Odds ratios are useful, but what is wanted is a direct statement of the risk of a head injury for helmeted and unhelmeted bicyclists. I have calculated these from the Atewell (2000) data, which assumes that a hospital-worthy accident has occurred. My calculations (see the Appendix) give an estimated probability of head injury for a helmeted bicyclist of about 18% as compared to about 40% for an unhelmeted bicyclist. The estimated relative risk is the ratio of these values, 0.35, which is statistically smaller than unity, indicating a risk reduction due to helmets. This value is a statistical estimate and one should not take it as absolute, but rather make allowance for how it may vary from one set of data set to another. A 95% confidence interval for the relative risk is from 0.34 to 0.55.
One of the earlier studies, Thompson (1989) produced an odds ratio of 85%. It is frequently cited, for example, by the CSPC (1998), as the reduction in the risk of head injury when wearing a helmet. This is not correct. It does not imply as most people who cite it suppose, that wearing a helmet will reduce head injuries by 85%. The relative risk in this particular study is actually 0.35, with a 95% confidence interval of approximately 0.10 to 0.63.
This is not the place for a detailed criticism of the methodologies used, but I must at least note, as others have, Franklin (2000), that the effects ascribed to helmet wearing may in fact be due to helmet wearers riding more safely and thus having fewer accidents involving head injury. Only ne study has examined the injuries among those bicyclists who did not have head injuries but were involved in hospital-worthy accidents. This paper, Spate (1991), found that a measure of injury severity (ISS) was much smaller, significantly so, for helmeted bicyclists. The study involved only accidents with motor vehicles and the data suggest that helmeted riders are involved in fewer high impact crashes than unhelmeted riders. I can certainly rationalize this result, since careful cyclists are likely to be injured more often by being overtaken by a car than they are to be injured while riding across an intersection in front of a car: the latter encounter must surely result in the more serious injury.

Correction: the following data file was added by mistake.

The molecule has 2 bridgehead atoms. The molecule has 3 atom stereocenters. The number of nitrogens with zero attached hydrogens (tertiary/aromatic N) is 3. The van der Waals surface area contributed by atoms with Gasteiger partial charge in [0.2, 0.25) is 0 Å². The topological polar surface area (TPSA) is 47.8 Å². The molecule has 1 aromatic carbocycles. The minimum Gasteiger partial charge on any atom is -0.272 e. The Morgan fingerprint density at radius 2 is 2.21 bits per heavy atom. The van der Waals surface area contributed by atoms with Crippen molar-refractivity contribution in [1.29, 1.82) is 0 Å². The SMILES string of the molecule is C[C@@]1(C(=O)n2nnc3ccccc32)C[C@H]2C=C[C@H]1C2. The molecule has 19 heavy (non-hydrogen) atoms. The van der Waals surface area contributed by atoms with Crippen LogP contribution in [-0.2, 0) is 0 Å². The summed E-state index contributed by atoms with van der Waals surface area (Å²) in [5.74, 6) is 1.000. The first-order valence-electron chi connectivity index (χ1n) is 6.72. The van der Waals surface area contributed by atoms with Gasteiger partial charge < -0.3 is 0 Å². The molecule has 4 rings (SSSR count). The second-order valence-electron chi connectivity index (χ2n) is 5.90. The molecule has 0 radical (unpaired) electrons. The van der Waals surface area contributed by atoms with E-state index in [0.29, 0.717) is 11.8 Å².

A point to note here is that in all the papers cited, the helmets were not assigned at random, but chosen by the individual riders, which could make it seem that helmets were responsible for the reduced risks when in fact it was only due to helmet riders being careful. There is no way to tell from these data.